Whether you’re a Doctor, Dentist, Chiropractor, Lawyer, Healthcare Professional, ecommerce owner, Amazon DSP, or any other type of business owner, we want to share with you three key factors for success when buying a business are:
1. Character: Your background in the industry and experience are very important to the success of buying a business. If you don't have industry experience in buying the type of business you're contemplating, then a strong suggestion is to actually work in that industry a little bit first. You may even consider managing the business you want to buy for a period of time first before pulling the trigger on that acquisition. Another consideration of character is your credit. If you don't have good credit and are looking to finance an acquisition, you may want to start working on that beforehand. Banks and even private equity lenders will always pull the credit of a purchaser when considering lending on a new acquisition.
2. Equity: In general, you will need around 20% of the purchase price at a minimum. Buying a business vs. buying real estate is a much riskier proposition to lenders and they will want you to have some "skin in the game". Sometimes a seller is willing to finance a portion of the sale, but rarely will anyone sell to you without having received some form of upfront payment. This shows you have a substantial commitment to the success of the acquisition.
3. The business plan: A good carpenter will measure twice, cut once. A business buyer needs to plan out the acquisition and also have a business plan for the future of that business, post-acquisition. Now plans may change post acquisition, but in general having a plan will show investors or lenders that you are taking this seriously. Additionally, it forces you to do a financial analysis of the business to measure if the initial investment is going to provide a rate of return that you are happy with.
1. Planning for the sale: Generally speaking, you are going to want to start planning for the sale of your business two years before you actually start to market the company for sale. The reason for this is you want to have your "house" in order. That means financial statements and tax records are accurate and up to date. Operational procedures of the company need to be fairly well documented before the sale also. Lastly, you will want to try and address any key employees without any form of employment agreements, as these employees may be the key to the success of a purchaser.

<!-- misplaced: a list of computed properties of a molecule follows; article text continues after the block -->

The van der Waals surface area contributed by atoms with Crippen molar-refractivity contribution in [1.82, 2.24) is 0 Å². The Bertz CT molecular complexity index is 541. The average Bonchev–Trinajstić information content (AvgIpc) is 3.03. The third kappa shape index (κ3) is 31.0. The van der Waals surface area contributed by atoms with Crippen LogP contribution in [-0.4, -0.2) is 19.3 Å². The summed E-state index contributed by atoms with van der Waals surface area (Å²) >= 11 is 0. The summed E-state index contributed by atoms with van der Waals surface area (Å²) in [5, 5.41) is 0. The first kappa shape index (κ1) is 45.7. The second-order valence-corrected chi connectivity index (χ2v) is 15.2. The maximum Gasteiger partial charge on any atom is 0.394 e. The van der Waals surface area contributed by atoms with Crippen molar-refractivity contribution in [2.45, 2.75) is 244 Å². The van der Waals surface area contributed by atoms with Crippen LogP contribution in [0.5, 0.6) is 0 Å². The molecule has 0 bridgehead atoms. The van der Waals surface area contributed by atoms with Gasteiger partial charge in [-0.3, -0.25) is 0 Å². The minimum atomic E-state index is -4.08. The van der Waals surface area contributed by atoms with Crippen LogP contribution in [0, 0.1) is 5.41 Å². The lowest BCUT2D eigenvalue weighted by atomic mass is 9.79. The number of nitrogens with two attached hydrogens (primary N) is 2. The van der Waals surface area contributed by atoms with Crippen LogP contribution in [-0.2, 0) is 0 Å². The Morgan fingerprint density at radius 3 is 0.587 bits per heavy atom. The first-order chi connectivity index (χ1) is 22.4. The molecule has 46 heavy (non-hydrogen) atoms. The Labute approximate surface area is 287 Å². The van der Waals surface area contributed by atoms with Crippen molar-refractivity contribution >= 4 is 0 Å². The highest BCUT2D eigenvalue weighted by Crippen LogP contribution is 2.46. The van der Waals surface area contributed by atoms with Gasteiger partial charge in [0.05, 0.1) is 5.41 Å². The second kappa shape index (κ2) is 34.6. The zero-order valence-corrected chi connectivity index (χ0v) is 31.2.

2. Marketing the business: Sometimes people feel it's ok to just sell the business on their own without any help, but generally speaking, engaging a broker to assist with this transaction is worth the price. A broker understands where to market the business and may even have contacts that are already interested in buying a business like yours. They may also advise you to engage the services of someone to perform a valuation of the business, so you understand how much it's really worth.
3. Structuring the deal: There are several ways to structure the sale of a business, and all come with different tax consequences. Do you just want an all-cash buyer? Are you willing to offer financing if your company is harder to sell? Do you sell the stock or just the assets of the company? Will you retain a minority interest post-closing? All of these questions should be addressed with your advisors, whether they be an attorney, accountant, family or board or directors if you have one.
If you or someone you know is contemplating buying or selling a business and want an accounting firm on your team that's traveled this road, you need a CPA firm that truly understands what you’re working with, and that firm is Interactive Accountants. So give us a call or schedule a free consultation with our owner Matthew Shiebler, CPA. He’s been practicing accounting for over 25 years now and is a business owner, just like you!